A. Let me speak to the last topic first. A full-frame camera image sensor is about the same size in area as a 35mm film frame. The advantage of a large full-sized size sensor chip is that each sensor site on the imaging chip is larger, so it gathers more light during an exposure. This results in much cleaner and better definition when the exposure level is low. The greatest range of exposure values in scenes is in daylight landscapes, so with a smaller sensor chip the shadows can be darkest, and any noise and loss of image definition will be in those shadow parts of the scene. With a full-frame sensor chip you will obtain more image information and a cleaner, less noisy image in shadows.
When full-frame sensor chips became reasonably affordable with the Canon EOS 5D, I got one to replace a D-SLR with an APS-C-sized sensor. The greatest improvement in image quality I obtained with the full-frame camera was in landscape images.
In the first paragraph of your e-mail what you are describing is a confusion of image resolution and image file size. The two are not directly related. You refer to using the camera with the maximum setting in megabytes (12) in JPEG format. JPEG is a lossy compression file standard made to reduce image file storage space and has no relation to the image resolution. So when you open the file with Elements, go to the Information dialog and it will tell you the image size in pixels (that is resolution).

Matte Surface LCD Displays
Q. I have been advising a friend about monitors and she is hung up about glare from the screen. Can you comment as to the four monitors you have recommended over the recent past—the Dell, NEC, LaCie, and Eizo—as to their “glare” properties?
John Burgess
via e-mail

A. All of the LCD displays I recommend for digital image editing and processing are matte surface screens. All the shiny surface screens I am aware of usually have properties that excludes them for use at the professional level of image editing and processing. Most have a limited sRGB color range, and many cannot be adjusted to the lower brightness of 80.0 to 90.0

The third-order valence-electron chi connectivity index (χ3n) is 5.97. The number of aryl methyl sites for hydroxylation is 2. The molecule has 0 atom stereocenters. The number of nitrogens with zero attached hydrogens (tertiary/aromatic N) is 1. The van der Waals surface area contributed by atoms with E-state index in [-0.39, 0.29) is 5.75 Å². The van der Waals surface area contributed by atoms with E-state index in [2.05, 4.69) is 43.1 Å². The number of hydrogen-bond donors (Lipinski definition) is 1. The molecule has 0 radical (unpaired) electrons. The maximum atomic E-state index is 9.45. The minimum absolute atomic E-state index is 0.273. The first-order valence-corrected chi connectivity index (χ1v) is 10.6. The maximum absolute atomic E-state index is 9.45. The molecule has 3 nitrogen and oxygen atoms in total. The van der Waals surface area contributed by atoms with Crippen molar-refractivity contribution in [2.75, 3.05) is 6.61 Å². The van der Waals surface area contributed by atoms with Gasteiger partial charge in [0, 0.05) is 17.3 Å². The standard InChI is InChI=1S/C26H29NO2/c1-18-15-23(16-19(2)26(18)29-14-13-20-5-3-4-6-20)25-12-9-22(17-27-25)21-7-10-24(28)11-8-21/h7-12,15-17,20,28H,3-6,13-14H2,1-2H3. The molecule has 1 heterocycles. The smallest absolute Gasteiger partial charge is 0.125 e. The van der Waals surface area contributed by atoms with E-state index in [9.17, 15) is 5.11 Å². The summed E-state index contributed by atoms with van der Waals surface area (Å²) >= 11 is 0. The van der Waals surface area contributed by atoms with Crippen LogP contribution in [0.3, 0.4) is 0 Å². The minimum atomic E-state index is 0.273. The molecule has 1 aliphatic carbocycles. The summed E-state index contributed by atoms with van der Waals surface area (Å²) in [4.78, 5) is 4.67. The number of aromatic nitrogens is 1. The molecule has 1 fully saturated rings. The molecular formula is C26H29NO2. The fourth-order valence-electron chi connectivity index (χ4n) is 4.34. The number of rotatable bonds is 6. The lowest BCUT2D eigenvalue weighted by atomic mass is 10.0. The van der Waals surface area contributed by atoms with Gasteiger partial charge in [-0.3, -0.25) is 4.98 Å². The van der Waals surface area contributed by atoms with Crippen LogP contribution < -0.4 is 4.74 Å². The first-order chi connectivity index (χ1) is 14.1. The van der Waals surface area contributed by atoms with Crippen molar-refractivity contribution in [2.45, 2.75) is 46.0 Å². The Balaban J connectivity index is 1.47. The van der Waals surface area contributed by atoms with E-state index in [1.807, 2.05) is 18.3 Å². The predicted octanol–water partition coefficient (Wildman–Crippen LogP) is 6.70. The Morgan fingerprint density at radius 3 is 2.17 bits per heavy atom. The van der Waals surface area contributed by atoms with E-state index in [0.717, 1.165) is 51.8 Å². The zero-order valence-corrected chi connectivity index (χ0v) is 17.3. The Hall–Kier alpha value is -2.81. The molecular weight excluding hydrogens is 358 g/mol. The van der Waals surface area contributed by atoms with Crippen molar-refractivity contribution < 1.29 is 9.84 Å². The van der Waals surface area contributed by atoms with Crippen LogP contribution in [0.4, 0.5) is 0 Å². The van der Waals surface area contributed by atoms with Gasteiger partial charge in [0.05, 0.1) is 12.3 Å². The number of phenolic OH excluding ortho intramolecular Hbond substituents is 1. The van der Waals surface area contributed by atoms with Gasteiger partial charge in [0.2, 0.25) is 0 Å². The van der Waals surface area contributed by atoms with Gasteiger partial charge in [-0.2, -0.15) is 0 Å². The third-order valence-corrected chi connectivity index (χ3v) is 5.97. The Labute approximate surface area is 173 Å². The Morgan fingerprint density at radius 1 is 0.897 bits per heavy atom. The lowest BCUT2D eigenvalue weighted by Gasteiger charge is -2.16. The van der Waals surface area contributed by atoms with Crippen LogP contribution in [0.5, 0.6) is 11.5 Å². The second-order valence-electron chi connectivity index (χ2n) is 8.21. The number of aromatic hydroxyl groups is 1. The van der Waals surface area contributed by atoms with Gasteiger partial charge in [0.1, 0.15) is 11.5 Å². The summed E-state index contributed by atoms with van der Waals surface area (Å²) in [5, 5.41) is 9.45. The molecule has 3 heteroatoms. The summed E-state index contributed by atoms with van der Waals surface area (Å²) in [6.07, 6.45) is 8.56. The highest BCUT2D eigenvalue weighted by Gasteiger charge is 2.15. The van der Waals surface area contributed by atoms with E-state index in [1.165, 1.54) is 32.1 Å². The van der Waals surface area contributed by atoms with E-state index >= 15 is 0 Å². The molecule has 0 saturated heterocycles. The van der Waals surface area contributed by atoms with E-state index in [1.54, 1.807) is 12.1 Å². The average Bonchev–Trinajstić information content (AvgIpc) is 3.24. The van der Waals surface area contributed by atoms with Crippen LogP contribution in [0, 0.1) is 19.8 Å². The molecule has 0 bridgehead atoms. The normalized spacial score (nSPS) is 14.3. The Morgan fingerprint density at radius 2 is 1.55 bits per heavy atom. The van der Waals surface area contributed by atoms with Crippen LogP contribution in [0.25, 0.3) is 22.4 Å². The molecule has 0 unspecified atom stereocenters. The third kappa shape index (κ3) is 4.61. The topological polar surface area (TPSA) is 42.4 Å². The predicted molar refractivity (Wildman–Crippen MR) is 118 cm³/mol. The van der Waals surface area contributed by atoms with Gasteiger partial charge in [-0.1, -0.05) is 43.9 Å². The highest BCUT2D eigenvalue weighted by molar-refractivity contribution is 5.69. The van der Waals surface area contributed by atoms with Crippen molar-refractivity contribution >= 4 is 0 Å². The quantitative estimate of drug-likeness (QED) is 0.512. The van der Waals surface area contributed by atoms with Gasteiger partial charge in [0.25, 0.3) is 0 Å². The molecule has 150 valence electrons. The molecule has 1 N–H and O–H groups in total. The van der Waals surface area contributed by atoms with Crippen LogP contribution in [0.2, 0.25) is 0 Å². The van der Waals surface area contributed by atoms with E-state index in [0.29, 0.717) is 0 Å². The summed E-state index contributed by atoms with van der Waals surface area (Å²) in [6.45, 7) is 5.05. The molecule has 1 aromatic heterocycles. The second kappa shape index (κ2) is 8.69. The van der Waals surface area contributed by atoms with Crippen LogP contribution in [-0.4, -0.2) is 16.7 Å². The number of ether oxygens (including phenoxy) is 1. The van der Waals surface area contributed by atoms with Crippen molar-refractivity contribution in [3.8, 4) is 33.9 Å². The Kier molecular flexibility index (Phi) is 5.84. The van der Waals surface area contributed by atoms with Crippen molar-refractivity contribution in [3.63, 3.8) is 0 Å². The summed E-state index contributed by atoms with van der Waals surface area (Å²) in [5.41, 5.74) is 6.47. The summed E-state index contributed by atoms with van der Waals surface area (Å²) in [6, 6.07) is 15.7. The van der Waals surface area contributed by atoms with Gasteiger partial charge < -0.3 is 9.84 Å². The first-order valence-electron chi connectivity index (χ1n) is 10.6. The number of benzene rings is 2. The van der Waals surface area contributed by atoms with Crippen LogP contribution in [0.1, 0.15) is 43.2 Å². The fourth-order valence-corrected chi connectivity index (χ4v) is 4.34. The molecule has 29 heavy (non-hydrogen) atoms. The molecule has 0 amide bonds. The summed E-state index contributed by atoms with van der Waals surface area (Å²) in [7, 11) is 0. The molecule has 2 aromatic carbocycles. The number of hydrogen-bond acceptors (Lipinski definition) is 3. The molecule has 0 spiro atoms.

CD/m2 white luminance to be a match to paper white for editing for color-managed printing. In addition, many of the shiny screen models are LED backlight, which requires the most recent display management equipment and is rated by scientific lab tests as inferior to CCFL backlight for color accuracy.

“Sister” Monitors?
Q. I am about to act on your advice again and have a quick question. While you often talk about the Dell UltraSharp U2410 I can’t recall any mention of a seemingly sister Dell display, the U2711. They seem to share color managing technology and I am curious if you would recommend them both equally because of this.
Brian McNeill
via e-mail

A. Yes, Dell has UltraSharp models in 27” and 30” sizes that have similar display color management capabilities. But apparently the screens of the larger sizes are not quite the same. All of the feedback I have received about the 27” and 30” models has been negative. So no, I do not recommend the Dell UltraSharp you mentioned.
Your interest in the larger sizes, I assume, is a desire to have a larger screen area. My answer to that is simple. Instead of buying a 27” or 30”, how about just getting two Dell UltraSharp U2410 displays? It costs less and you get even more screen area for what you spend. Yes, for some it may mean making some other connection adjustments or workarounds, but that is neither an impossibility nor of great difficulty.

Low Cost, Best Display Monitors
Q. It is a strange thing, but recently B&H and Adorama both had messages on their websites declaring the NEC P221W as discontinued. I just went on the B&H site and the monitor is back in stock. Strange. What is your current recommendation for a low cost monitor and calibration solution like the P221W, but perhaps a bit better? Thanks for all you do.
William (Billy) Brehm
via e-mail

A. Unfortunately, there is only one pro-graphics LCD display that is in the inexpensive range currently available. It is the 24” Dell UltraSharp U2410 LCD display. It has a list price of $549, but Dell often sells it for less. In fact, it is currently selling on their website for $399. The NEC P221W is no longer listed on NEC’s list of SpectraView displays.
The only display color management system I currently recommend is X-Rite’s i1Display Pro. It is easier to use than any past software and colorimeter and provides a very good profile with all brands of displays, except NEC SpectraView. I don’t recommend NEC to my readers anymore.
The better quality LCD display I suggest is the Eizo FlexScan S2243W. You can get all the information on it at: www.eizo.com/global/products/flexscan/s2243w/index.html. Eizo has dealers in all the major cities and many sell at modestly discounted prices. It is what I use myself by choice, although I also have a Dell U2410 in my lab.

On page 149 of the February, 2013, issue we featured a sidebar by Randy Bradley that provided detailed instructions for creating a personal signature to add to your digital photos. Unfortunately, when we ran Randy’s photo to illustrate his instructions, we embedded a copyright notice inside his photo. In doing so, we not only doubled down on the point Randy was trying to make, but we may have inadvertently caused some confusion. Here is the photo as Randy intended for it to be seen: